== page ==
But why animation?
Animation has come of age in all counties other than India. So, be it Korea, Japan or the West, it is being consumed by the non-kids TG through television, movies and games. Now, it’s coming to India for the first time through Sonic as I think it’s time for us to inch towards animation. And mind you, cartoon is not equal to animation. Secondly, if our desire is to provide superlative action to the audience, then the alternate world or universal animation is the only way to give them action. Therefore, 85 per cent of the offering of the channel is animation.
What will be the content mix of Sonic?
We have ‘Shaktiman’, the first Indian super hero in an animated avatar, created by Big and licensed from Mukesh Khanna. Then we have Kung Fu Panda, in a TV series called ‘Awesomeness’. Besides, we have animated shows on Jackie Chan and King Kong. There’s also a different kind of an action show based on soccer called ‘Super Striker’, with a lot of blood, sweat, challenge and thrill. Then, as we move to the latter part of the day, we have a block called ‘Sonic Extreme’, which is a kind of live action on the channel. Then there’s ‘Adrenaline project’ which is really about these young adults being challenged in physical and mental tasks. There is also an edge of the seat horror show called ‘Are you afraid of the dark?’ So, really the attempt is to drill down into various segments of action and adventure and take it to the next level. On weekends we have a movie block called ‘Sonic Flix Block’, that will have titles like ‘Dabang’, ‘Ghajini’, ‘Gladiator’ and ‘Jurassic Park’.
Other than Hindi and English, which regional languages will the channel reach out with?
I think the other pioneering thing that we are doing is putting it into regional languages, four multilingual HSM channels. So this is not the usual suspect of Tamil and Telugu.
What are the plans on the distribution front?
We have aggressively invested in distribution and we will probably achieve more than 40 million households in the launch period itself. A lot of width and depth have been added both on analogue and DTH platforms. To start with we have three DTH platforms.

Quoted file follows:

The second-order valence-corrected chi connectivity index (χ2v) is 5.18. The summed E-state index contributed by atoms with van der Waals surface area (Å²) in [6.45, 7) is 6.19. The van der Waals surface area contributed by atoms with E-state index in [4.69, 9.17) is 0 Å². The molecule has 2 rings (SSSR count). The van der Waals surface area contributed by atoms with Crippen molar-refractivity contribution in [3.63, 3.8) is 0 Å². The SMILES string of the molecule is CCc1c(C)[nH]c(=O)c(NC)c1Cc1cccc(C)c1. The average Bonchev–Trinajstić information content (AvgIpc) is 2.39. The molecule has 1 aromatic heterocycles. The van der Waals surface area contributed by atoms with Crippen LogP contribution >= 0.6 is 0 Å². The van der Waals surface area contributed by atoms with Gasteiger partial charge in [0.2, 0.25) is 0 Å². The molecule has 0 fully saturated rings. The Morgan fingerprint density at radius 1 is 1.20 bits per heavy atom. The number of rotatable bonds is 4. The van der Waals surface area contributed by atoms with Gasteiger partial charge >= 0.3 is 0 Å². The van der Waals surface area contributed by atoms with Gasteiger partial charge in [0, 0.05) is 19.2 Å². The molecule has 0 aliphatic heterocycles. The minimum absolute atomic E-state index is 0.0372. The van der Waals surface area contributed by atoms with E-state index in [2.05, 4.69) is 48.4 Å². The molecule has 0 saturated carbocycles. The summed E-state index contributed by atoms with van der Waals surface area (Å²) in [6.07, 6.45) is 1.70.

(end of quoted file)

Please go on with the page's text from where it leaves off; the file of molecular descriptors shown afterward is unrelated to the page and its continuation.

What is the channel ‘s potential in terms of viewership and advertising?
The potential of this channel from a viewership perspective is very high because I could be looking at an age group of 4- to 24-year-olds which will cover almost cover 30-35 per cent of the viewership base.
And from an advertiser’s perspective, we have just bought a gambit because we are going from boyhood kids category which is Rs 200-250 crore today to a youth segment which is Rs 500 crore. Thus, you see a lot of categories like telecom, automobile, mobile coming in. So we are looking at a very large advertising revenue base.
How are you gearing up on the marketing front?
In the next ten days we will come back to you with a marketing campaign and a digital campaign. We will leave no stone unturned with every single vehicle possible plus of course we will leverage our own platforms. The marketing budget would be around Rs 10-15 crore for the launch phase.
Any plans to go for HD?
We are not looking at HD right now. Animation is already created around the world. Whatever we have got is not new. We can do an HD version later on, but today the ambition is to the mass and it is very SD. But we need to be ahead of the curve, so we are looking at merchandising and app store. But these are baby steps that will fructify over a period of time.
Looking at your TG, which are the channels that you are competing with?
None! The TG is snacking. They once in a while go to MTV, Bindaas or zapak.com, but there is no single platform that talks about action and adventure. At an international level, Nick as a franchise has a couple of channels but that too not in the hardcore action adventure space. But Sonic has been created especially for India and has a capability of going international.
How much fresh programming will there be in a day?
There will be six hours of fresh programming in a day.
And what is the ratio of home grown vs international content currently?
‘Shaktiman’ is the only home grown content. The rest is either acquisitions or are sourced from the Viacom library.
Any targets set with the launch?
This is not a GEC, it’s about animation growing on the audiences. We are not a niche segment like MTV or Nick, but we are obviously looking at double-digit market share.